Sanibel Island was listed in Patricia Schultz’s 1,000 Places to See Before You Die.  Driving into Sanibel, you’ll quickly understand why.  The island has strict zoning laws so it feels much more secluded than it is- couple that with white sand beaches and millions of seashells and you have a place that the entire family will enjoy- young or old.

 We parked near the Sanibel Lighthouse and walked along the bay.  The bay contains the same beautiful beach but is nearly wave-free, making it great for the little ones.  This area also is home to a short fishing pier.  If you’re looking for a beach that is away from the high-rises and nightlife, you may consider staying on Sanibel Island!

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The view of the bridge leading you onto secluded Sanibel Island.

 

Naples Beach

While Naples is known for its designer shopping outlets and historical fishing pier, it should also be known for its 7 miles of white sand beach. Naples is a known for its wealth, and the well-kept beaches are a testimony to this.  There is public access at many different points, but entering at Lowdermilk Park gives you access to two playgrounds and sand volleyball courts, plus concession stands and restrooms.  You’ll have to pay a meter, but you’re family will be happy to have more than just the beach available!

What’s your family’s favorite beach near Fort Myers, Florida?  Any tips you would add?

For your continued reading:  3 Family-Friendly Places to View Wildlife in Southwest Florida

 

**This is not a sponsored post**


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Dennison Railroad Depot Museum with kids

It’s not often that you visit an historical museum that is equal parts fun for the kids AND interesting for adults. Dennison Railroad Depot Museum fits the description and more.

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Dennison, Ohio is the epitome of a railroad town.  The small village lies halfway between Columbus and Pittsburgh, a perfect 100 miles from each.  This distinction made it a place born out of pure need- A steam train could go 100 miles before needing water.

One of the perks of the Railroad Depot Museum is that for kids under 7- admission is FREE.    Kids are also given a scavenger hunt to to help, Bing (the railway dog), to find all of his bones.   On top of this, they receive a dog-tag style necklace and earn a charm once they completed the hunt.   This interactive play helped my kids learn about the railway in a fun way!

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Throughout the museum there were also hands-on displays.  (Here’s Jackson acting as a newspaper boy).  There were also cranks to maneuver and lights to operate.  They could even play with some kitchen toys in the kitchen car.  This helped gain their interest, even at their young ages.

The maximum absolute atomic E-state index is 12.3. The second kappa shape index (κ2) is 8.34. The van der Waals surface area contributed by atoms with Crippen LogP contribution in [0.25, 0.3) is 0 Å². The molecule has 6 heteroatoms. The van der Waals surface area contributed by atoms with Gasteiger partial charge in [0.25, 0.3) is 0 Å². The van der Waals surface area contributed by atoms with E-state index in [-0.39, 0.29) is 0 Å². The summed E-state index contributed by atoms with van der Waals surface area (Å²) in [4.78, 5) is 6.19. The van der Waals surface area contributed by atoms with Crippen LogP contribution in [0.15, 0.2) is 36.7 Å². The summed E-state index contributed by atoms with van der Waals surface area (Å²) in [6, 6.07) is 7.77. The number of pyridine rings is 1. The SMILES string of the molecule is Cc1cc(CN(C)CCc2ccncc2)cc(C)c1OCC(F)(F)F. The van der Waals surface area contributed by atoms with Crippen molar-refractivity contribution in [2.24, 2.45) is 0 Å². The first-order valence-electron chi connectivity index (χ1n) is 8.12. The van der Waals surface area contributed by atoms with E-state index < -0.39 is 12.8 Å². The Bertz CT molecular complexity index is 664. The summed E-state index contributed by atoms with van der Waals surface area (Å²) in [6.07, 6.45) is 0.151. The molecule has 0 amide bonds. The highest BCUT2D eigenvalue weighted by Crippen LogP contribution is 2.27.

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What I didn’t realize was how big of a role the Dennison stop played in WWII.  Not only was the rail station a Salvation Army canteen, the line was located in a strategic location for troops going west for training or east for departure overseas.  Overall, the canteen (and the station) served over 1.5 million US troops.  The photographs and antiques from this time made this a nostalgic destination for my mother and I, who heard my grandma tell so many stories about the war and the role my grandfather and great uncles played in it.  We even wondered if they, too, had passed through the Dennison depot?

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Exiting the museum, there is a caboose for children to play on (it was a little rough but may be better for older kids) and also picnic tables.  While we were visiting the adjoining restaurant was closed, but it appears it has reopened.  We ate lunch at the Dennison Yard Italian Tavern where the kids meal is a build-your-own pizza!

Tips if you go:

Dennison is only 45 minutes from Berlin, OH.  This would be a great excursion from Amish Country!  The museum is well-suited for all ages, so bring the kids AND grandma and grandpa.

The depot is largely handicap-accessible BUT because much of the museum takes place inside train cars, we did NOT use a stroller here and I wouldn’t really recommend it.  If you have a little baby or toddler maybe a baby carrier would be best?

Dennison Railroad Depot is not just a museum, they offer many specialty events throughout the year.  The most popular with families has to be The Polar Express.  Check out their website for more info.